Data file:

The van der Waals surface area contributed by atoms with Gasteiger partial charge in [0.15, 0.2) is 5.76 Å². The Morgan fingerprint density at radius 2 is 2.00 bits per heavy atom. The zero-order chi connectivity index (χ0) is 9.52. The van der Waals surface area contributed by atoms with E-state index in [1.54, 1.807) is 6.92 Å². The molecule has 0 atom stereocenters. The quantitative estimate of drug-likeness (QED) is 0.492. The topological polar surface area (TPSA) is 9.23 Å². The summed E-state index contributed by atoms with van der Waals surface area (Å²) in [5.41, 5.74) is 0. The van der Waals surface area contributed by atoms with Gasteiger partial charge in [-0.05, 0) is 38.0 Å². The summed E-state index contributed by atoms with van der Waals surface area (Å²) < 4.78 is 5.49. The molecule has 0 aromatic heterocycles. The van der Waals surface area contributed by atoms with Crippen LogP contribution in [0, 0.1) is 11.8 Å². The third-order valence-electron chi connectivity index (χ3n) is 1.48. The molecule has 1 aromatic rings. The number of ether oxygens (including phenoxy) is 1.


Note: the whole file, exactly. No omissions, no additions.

The van der Waals surface area contributed by atoms with Gasteiger partial charge in [0.15, 0.2) is 5.76 Å². The Morgan fingerprint density at radius 2 is 2.00 bits per heavy atom. The zero-order chi connectivity index (χ0) is 9.52. The van der Waals surface area contributed by atoms with E-state index in [1.54, 1.807) is 6.92 Å². The molecule has 0 atom stereocenters. The quantitative estimate of drug-likeness (QED) is 0.492. The topological polar surface area (TPSA) is 9.23 Å². The summed E-state index contributed by atoms with van der Waals surface area (Å²) in [5.41, 5.74) is 0. The van der Waals surface area contributed by atoms with Gasteiger partial charge in [-0.05, 0) is 38.0 Å². The summed E-state index contributed by atoms with van der Waals surface area (Å²) < 4.78 is 5.49. The molecule has 0 aromatic heterocycles. The van der Waals surface area contributed by atoms with Crippen LogP contribution in [0, 0.1) is 11.8 Å². The third-order valence-electron chi connectivity index (χ3n) is 1.48. The molecule has 1 aromatic rings. The number of ether oxygens (including phenoxy) is 1.